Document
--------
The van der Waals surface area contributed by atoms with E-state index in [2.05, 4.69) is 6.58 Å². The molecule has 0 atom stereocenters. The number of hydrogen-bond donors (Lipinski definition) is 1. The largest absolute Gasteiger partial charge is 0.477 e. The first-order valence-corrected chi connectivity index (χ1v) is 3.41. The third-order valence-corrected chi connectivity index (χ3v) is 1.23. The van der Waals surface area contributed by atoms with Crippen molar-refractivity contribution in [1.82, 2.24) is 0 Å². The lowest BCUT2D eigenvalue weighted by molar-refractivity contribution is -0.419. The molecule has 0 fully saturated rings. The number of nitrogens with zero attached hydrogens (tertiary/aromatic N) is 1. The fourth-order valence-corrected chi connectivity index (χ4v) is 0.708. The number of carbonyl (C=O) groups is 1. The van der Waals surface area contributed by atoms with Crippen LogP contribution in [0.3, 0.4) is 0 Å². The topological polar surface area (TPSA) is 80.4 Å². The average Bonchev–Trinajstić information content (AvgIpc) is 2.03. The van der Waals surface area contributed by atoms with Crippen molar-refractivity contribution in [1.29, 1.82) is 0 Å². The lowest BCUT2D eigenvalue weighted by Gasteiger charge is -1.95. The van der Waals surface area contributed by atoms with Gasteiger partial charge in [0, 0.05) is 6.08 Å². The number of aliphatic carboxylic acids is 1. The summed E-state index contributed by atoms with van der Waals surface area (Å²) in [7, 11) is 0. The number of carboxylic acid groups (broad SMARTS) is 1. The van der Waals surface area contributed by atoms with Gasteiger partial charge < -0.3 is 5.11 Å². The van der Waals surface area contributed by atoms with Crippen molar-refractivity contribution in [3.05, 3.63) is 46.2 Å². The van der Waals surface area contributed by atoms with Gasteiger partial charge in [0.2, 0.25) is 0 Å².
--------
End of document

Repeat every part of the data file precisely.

The van der Waals surface area contributed by atoms with E-state index in [2.05, 4.69) is 6.58 Å². The molecule has 0 atom stereocenters. The number of hydrogen-bond donors (Lipinski definition) is 1. The largest absolute Gasteiger partial charge is 0.477 e. The first-order valence-corrected chi connectivity index (χ1v) is 3.41. The third-order valence-corrected chi connectivity index (χ3v) is 1.23. The van der Waals surface area contributed by atoms with Crippen molar-refractivity contribution in [1.82, 2.24) is 0 Å². The lowest BCUT2D eigenvalue weighted by molar-refractivity contribution is -0.419. The molecule has 0 fully saturated rings. The number of nitrogens with zero attached hydrogens (tertiary/aromatic N) is 1. The fourth-order valence-corrected chi connectivity index (χ4v) is 0.708. The number of carbonyl (C=O) groups is 1. The van der Waals surface area contributed by atoms with Crippen LogP contribution in [0.3, 0.4) is 0 Å². The topological polar surface area (TPSA) is 80.4 Å². The average Bonchev–Trinajstić information content (AvgIpc) is 2.03. The van der Waals surface area contributed by atoms with Crippen molar-refractivity contribution in [1.29, 1.82) is 0 Å². The lowest BCUT2D eigenvalue weighted by Gasteiger charge is -1.95. The van der Waals surface area contributed by atoms with Gasteiger partial charge in [0, 0.05) is 6.08 Å². The number of aliphatic carboxylic acids is 1. The summed E-state index contributed by atoms with van der Waals surface area (Å²) in [7, 11) is 0. The number of carboxylic acid groups (broad SMARTS) is 1. The van der Waals surface area contributed by atoms with Gasteiger partial charge < -0.3 is 5.11 Å². The van der Waals surface area contributed by atoms with Crippen molar-refractivity contribution in [3.05, 3.63) is 46.2 Å². The van der Waals surface area contributed by atoms with Gasteiger partial charge in [0.2, 0.25) is 0 Å².